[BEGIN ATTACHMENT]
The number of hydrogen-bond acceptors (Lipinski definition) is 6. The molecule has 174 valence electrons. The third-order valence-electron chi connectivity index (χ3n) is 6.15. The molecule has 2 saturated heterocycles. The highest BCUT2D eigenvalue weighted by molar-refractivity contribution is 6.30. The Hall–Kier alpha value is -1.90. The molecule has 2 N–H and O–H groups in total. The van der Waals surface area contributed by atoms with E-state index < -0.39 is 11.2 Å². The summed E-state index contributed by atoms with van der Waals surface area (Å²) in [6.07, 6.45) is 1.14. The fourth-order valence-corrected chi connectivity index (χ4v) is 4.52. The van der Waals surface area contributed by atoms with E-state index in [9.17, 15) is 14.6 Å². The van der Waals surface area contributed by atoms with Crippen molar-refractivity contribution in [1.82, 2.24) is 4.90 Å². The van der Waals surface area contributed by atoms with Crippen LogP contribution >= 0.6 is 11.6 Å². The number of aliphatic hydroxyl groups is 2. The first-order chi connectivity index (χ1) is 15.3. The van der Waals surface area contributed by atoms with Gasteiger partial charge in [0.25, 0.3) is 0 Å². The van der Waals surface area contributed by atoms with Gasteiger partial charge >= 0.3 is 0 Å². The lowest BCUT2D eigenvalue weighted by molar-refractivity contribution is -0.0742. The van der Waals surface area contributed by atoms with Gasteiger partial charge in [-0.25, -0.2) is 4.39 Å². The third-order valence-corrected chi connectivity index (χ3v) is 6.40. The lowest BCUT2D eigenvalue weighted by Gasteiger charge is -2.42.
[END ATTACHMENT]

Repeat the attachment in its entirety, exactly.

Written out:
The number of hydrogen-bond acceptors (Lipinski definition) is 6. The molecule has 174 valence electrons. The third-order valence-electron chi connectivity index (χ3n) is 6.15. The molecule has 2 saturated heterocycles. The highest BCUT2D eigenvalue weighted by molar-refractivity contribution is 6.30. The Hall–Kier alpha value is -1.90. The molecule has 2 N–H and O–H groups in total. The van der Waals surface area contributed by atoms with E-state index < -0.39 is 11.2 Å². The summed E-state index contributed by atoms with van der Waals surface area (Å²) in [6.07, 6.45) is 1.14. The fourth-order valence-corrected chi connectivity index (χ4v) is 4.52. The van der Waals surface area contributed by atoms with E-state index in [9.17, 15) is 14.6 Å². The van der Waals surface area contributed by atoms with Crippen molar-refractivity contribution in [1.82, 2.24) is 4.90 Å². The van der Waals surface area contributed by atoms with Crippen LogP contribution >= 0.6 is 11.6 Å². The number of aliphatic hydroxyl groups is 2. The first-order chi connectivity index (χ1) is 15.3. The van der Waals surface area contributed by atoms with Gasteiger partial charge in [0.25, 0.3) is 0 Å². The van der Waals surface area contributed by atoms with Gasteiger partial charge >= 0.3 is 0 Å². The lowest BCUT2D eigenvalue weighted by molar-refractivity contribution is -0.0742. The van der Waals surface area contributed by atoms with Gasteiger partial charge in [-0.25, -0.2) is 4.39 Å². The third-order valence-corrected chi connectivity index (χ3v) is 6.40. The lowest BCUT2D eigenvalue weighted by Gasteiger charge is -2.42.